Are alternatives making a comeback?

Fortress Investment Group LLC, the first publicly traded alternative-asset manager in the U.S., repurchased a 12% stake that Nomura Holdings Inc. took more than seven years ago.

Fortress paid $363.4 million, or $6 a share, for the stake, according to a statement today from the New York-based firm. The stock is still below the $18.50 at which Fortress sold shares to the public in 2007.

Nomura, which is based in Tokyo and ranks as Japan’s largest securities firm, bought a 15% stake in Fortress in December 2006 for $888 million, paying $16.12 a share. Fortress, which oversees $58 billion in hedge funds, credit assets and private-equity funds, plummeted in the years after its IPO, reaching a low of 95 cents in December 2008.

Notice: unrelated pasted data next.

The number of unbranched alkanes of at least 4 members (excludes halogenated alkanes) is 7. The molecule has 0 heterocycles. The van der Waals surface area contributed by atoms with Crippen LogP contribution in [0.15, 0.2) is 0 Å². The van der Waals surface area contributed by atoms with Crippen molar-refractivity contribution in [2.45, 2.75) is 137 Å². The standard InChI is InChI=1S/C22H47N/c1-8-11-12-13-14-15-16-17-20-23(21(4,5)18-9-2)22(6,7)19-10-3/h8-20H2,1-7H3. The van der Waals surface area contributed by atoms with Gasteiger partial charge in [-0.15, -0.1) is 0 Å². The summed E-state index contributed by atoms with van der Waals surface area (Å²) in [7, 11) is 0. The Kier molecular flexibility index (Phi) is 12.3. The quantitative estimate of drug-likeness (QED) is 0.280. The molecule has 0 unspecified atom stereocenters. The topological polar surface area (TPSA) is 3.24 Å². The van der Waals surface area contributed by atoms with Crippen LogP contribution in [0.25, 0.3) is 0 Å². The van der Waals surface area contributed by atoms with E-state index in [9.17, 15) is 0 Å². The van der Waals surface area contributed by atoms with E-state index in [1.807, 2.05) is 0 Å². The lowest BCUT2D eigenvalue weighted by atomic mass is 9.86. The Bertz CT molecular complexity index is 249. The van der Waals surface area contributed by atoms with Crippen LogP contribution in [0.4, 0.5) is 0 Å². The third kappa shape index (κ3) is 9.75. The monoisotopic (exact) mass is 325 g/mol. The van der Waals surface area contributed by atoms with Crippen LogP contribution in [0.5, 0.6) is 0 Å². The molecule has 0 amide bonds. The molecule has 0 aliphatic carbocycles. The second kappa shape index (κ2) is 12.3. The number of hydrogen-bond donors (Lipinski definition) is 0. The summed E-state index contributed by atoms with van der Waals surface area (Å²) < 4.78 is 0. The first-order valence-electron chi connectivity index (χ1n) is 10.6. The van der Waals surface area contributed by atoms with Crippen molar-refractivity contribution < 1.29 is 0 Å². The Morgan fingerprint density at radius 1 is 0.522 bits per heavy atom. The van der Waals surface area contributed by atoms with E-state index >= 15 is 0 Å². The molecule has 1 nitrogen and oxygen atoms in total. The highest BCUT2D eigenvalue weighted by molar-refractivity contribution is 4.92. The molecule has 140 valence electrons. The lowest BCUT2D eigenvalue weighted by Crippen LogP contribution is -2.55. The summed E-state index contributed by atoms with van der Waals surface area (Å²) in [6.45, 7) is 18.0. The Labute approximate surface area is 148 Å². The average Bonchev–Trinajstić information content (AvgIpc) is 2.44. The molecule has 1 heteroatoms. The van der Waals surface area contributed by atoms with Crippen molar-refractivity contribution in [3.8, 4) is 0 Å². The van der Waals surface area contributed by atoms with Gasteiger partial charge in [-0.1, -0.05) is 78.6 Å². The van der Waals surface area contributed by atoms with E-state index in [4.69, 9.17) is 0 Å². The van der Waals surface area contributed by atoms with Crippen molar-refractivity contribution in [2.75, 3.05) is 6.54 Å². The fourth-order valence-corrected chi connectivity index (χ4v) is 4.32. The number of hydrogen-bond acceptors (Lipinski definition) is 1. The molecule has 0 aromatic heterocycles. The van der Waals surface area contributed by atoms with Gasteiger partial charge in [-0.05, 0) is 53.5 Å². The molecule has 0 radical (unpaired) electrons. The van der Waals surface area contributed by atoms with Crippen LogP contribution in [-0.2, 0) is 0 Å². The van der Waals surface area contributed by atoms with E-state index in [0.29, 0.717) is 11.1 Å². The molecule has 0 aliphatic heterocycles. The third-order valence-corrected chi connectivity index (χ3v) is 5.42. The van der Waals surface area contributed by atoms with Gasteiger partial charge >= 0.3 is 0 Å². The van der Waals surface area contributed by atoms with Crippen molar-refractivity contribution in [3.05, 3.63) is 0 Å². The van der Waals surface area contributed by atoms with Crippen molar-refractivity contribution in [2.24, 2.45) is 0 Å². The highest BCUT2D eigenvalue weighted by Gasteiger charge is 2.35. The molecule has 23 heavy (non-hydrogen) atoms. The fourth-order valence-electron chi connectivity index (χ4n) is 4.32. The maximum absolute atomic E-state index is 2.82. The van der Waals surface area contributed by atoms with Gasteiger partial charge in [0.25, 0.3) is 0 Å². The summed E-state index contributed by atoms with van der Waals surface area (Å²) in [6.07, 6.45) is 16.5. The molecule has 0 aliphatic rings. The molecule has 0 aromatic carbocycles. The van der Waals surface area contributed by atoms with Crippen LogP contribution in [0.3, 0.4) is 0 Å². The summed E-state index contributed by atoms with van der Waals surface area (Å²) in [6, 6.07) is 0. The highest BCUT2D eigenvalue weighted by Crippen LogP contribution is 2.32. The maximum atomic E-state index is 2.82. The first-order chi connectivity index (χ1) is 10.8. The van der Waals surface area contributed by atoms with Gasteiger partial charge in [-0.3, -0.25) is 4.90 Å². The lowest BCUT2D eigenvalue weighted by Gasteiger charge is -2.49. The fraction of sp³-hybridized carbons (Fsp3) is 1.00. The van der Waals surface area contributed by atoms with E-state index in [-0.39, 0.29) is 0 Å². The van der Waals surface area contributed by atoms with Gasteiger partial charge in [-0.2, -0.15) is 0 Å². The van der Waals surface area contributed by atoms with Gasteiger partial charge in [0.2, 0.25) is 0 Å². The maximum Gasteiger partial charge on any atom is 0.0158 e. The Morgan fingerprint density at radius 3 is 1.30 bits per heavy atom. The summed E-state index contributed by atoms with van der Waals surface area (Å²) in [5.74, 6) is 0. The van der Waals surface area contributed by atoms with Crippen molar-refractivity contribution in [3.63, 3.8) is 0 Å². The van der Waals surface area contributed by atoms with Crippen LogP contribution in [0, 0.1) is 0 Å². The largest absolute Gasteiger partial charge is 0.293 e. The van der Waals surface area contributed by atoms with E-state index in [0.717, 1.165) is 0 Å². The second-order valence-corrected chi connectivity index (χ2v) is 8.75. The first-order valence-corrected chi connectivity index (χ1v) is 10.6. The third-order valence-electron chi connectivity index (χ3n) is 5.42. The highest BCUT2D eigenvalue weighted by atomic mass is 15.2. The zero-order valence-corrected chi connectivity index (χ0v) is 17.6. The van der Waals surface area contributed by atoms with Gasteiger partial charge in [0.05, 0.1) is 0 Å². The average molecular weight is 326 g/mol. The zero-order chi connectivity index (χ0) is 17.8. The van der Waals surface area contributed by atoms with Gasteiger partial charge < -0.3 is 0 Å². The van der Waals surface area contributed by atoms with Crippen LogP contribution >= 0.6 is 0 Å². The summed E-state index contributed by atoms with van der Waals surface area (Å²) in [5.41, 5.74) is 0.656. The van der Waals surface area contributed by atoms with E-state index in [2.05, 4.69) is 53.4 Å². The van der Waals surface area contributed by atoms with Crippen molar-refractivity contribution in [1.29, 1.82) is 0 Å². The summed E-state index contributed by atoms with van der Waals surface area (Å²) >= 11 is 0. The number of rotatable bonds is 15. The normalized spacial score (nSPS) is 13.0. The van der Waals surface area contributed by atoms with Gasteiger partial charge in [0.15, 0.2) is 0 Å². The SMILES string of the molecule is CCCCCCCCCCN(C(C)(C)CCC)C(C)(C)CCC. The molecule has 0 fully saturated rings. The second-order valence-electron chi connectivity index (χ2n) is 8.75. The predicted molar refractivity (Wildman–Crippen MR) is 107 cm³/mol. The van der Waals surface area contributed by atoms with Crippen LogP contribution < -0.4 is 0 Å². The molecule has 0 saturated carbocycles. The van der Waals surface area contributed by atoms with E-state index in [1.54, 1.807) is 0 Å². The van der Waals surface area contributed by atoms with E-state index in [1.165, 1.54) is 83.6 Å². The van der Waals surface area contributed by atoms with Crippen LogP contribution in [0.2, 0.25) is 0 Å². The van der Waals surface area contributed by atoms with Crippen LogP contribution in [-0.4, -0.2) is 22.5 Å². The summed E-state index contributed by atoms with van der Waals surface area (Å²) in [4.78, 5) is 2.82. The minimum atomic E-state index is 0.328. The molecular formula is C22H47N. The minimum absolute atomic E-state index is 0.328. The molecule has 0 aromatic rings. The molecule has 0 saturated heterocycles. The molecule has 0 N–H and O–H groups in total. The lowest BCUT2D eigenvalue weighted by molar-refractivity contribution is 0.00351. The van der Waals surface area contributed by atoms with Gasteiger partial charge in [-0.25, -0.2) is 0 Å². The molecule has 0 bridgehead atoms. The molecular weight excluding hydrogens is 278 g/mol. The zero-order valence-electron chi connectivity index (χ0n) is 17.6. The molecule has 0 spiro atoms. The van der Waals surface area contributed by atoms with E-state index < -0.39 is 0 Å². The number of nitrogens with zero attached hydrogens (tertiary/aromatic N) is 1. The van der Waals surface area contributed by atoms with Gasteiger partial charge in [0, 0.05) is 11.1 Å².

“Nomura’s early investment in Fortress and the expertise they have provided as a strategic partner have contributed significantly to the growth and evolution of our company,” Wes Edens, Fortress’s co-founder and co-chairman, said in the statement.

Fortress rose 5.1%, the most since Nov. 22, to $8.40 at 10:17 a.m. in New York trading.

Nomura helped Fortress raise its two Japan Opportunity Funds, which invest in distressed real estate loans and other troubled assets. Fortress’s second Japan fund closed in 2012 with $1.65 billion, following a 2010 pool that raised $800 million.

Fortress over the past 14 months has bought 112 million shares from early investors, spending $543 million, according to the company.

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